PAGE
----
related OpenStack posts
- No license issues4
- Very fast2
- Flexible network options2
related KVM posts
- Development environments352
- Simple bootstraping290
- Synced folders81
- Very flexible44
- Works well, can be replicated easily with other devs5
- Easy-to-share, easy-to-version dev configuration5
- Just works3
- Quick way to get running2
- DRY - "Do Not Repeat Yourself"1
- Container Friendly1
- What is vagrant?1
- Good documentation1
- Can become v complex w prod. provisioner (Salt, etc.)2
- Multiple VMs quickly eat up disk space2
- Development environment that kills your battery1
related Vagrant posts
Often enough I have to explain my way of going about setting up a CI/CD pipeline with multiple deployment platforms. Since I am a bit tired of yapping the same every single time, I've decided to write it up and share with the world this way, and send people to read it instead ;). I will explain it on "live-example" of how the Rome got built, basing that current methodology exists only of readme.md and wishes of good luck (as it usually is ;)).
It always starts with an app, whatever it may be and reading the readmes available while Vagrant and VirtualBox is installing and updating. Following that is the first hurdle to go over - convert all the instruction/scripts into Ansible playbook(s), and only stopping when doing a clear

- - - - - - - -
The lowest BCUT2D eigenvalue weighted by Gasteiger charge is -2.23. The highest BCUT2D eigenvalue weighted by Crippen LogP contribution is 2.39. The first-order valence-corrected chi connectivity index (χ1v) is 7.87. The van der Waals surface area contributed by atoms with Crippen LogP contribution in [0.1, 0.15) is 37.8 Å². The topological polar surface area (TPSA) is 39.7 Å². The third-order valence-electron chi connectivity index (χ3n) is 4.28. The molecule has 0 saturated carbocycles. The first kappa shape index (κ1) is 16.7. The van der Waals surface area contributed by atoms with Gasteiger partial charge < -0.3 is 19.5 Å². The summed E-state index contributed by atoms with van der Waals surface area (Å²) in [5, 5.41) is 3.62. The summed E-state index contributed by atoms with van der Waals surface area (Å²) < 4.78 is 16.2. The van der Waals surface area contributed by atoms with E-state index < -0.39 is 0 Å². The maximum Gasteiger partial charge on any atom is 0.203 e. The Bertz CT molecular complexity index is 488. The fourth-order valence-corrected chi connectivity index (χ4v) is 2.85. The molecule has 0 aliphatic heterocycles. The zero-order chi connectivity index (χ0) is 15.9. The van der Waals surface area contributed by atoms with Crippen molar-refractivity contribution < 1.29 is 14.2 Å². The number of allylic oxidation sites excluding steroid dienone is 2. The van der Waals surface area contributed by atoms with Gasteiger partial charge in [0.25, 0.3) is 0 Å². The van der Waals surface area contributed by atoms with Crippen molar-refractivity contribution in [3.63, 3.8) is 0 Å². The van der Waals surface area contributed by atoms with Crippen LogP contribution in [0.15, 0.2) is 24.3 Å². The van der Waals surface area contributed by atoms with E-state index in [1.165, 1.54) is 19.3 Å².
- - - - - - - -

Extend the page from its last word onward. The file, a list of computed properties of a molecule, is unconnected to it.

vagrant up or
vagrant reload we will have a fully working environment. As our Vagrant environment is now functional, it's time to break it! This is the moment to look for how things can be done better (too rigid/too lose versioning? Sloppy environment setup?) and replace them with the right way to do stuff, one that won't bite us in the backside. This is the point, and the best opportunity, to upcycle the existing way of doing dev environment to produce a proper, production-grade product.
I should probably digress here for a moment and explain why. I firmly believe that the way you deploy production is the same way you should deploy develop, shy of few debugging-friendly setting. This way you avoid the discrepancy between how production work vs how development works, which almost always causes major pains in the back of the neck, and with use of proper tools should mean no more work for the developers. That's why we start with Vagrant as developer boxes should be as easy as